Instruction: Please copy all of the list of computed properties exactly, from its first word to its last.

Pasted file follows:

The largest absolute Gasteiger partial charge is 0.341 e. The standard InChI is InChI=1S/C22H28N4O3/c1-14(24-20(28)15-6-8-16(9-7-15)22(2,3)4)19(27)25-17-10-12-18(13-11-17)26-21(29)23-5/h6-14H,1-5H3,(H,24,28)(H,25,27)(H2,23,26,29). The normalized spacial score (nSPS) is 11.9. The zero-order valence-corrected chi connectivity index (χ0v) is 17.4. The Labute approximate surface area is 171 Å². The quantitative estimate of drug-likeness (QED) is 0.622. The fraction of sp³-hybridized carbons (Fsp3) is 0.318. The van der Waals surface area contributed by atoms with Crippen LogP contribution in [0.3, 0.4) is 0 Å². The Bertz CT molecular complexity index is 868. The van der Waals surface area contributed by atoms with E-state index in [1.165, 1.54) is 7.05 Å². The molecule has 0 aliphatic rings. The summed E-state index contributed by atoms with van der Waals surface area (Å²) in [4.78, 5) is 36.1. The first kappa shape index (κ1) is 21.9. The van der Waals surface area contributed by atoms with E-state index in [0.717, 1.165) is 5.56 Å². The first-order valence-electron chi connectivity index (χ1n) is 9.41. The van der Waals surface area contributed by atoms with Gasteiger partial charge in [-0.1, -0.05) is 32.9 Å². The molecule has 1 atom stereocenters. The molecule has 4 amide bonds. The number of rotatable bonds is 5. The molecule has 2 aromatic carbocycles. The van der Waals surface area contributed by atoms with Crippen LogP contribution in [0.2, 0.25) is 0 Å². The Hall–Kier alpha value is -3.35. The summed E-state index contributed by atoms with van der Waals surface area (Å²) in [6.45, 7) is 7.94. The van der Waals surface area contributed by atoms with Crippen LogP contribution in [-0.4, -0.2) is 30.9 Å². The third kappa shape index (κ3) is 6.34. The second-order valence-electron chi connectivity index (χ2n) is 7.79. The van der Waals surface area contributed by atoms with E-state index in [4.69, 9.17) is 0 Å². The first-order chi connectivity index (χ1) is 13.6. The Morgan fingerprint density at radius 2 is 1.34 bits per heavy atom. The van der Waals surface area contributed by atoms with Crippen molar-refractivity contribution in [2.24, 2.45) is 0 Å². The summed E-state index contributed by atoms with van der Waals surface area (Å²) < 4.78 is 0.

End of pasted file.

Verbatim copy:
The largest absolute Gasteiger partial charge is 0.341 e. The standard InChI is InChI=1S/C22H28N4O3/c1-14(24-20(28)15-6-8-16(9-7-15)22(2,3)4)19(27)25-17-10-12-18(13-11-17)26-21(29)23-5/h6-14H,1-5H3,(H,24,28)(H,25,27)(H2,23,26,29). The normalized spacial score (nSPS) is 11.9. The zero-order valence-corrected chi connectivity index (χ0v) is 17.4. The Labute approximate surface area is 171 Å². The quantitative estimate of drug-likeness (QED) is 0.622. The fraction of sp³-hybridized carbons (Fsp3) is 0.318. The van der Waals surface area contributed by atoms with Crippen LogP contribution in [0.3, 0.4) is 0 Å². The Bertz CT molecular complexity index is 868. The van der Waals surface area contributed by atoms with E-state index in [1.165, 1.54) is 7.05 Å². The molecule has 0 aliphatic rings. The summed E-state index contributed by atoms with van der Waals surface area (Å²) in [4.78, 5) is 36.1. The first kappa shape index (κ1) is 21.9. The van der Waals surface area contributed by atoms with E-state index in [0.717, 1.165) is 5.56 Å². The first-order valence-electron chi connectivity index (χ1n) is 9.41. The van der Waals surface area contributed by atoms with Gasteiger partial charge in [-0.1, -0.05) is 32.9 Å². The molecule has 1 atom stereocenters. The molecule has 4 amide bonds. The number of rotatable bonds is 5. The molecule has 2 aromatic carbocycles. The van der Waals surface area contributed by atoms with Crippen LogP contribution in [0.2, 0.25) is 0 Å². The Hall–Kier alpha value is -3.35. The summed E-state index contributed by atoms with van der Waals surface area (Å²) in [6.45, 7) is 7.94. The van der Waals surface area contributed by atoms with Crippen LogP contribution in [-0.4, -0.2) is 30.9 Å². The third kappa shape index (κ3) is 6.34. The second-order valence-electron chi connectivity index (χ2n) is 7.79. The van der Waals surface area contributed by atoms with E-state index in [4.69, 9.17) is 0 Å². The first-order chi connectivity index (χ1) is 13.6. The Morgan fingerprint density at radius 2 is 1.34 bits per heavy atom. The van der Waals surface area contributed by atoms with Crippen molar-refractivity contribution in [2.24, 2.45) is 0 Å². The summed E-state index contributed by atoms with van der Waals surface area (Å²) < 4.78 is 0.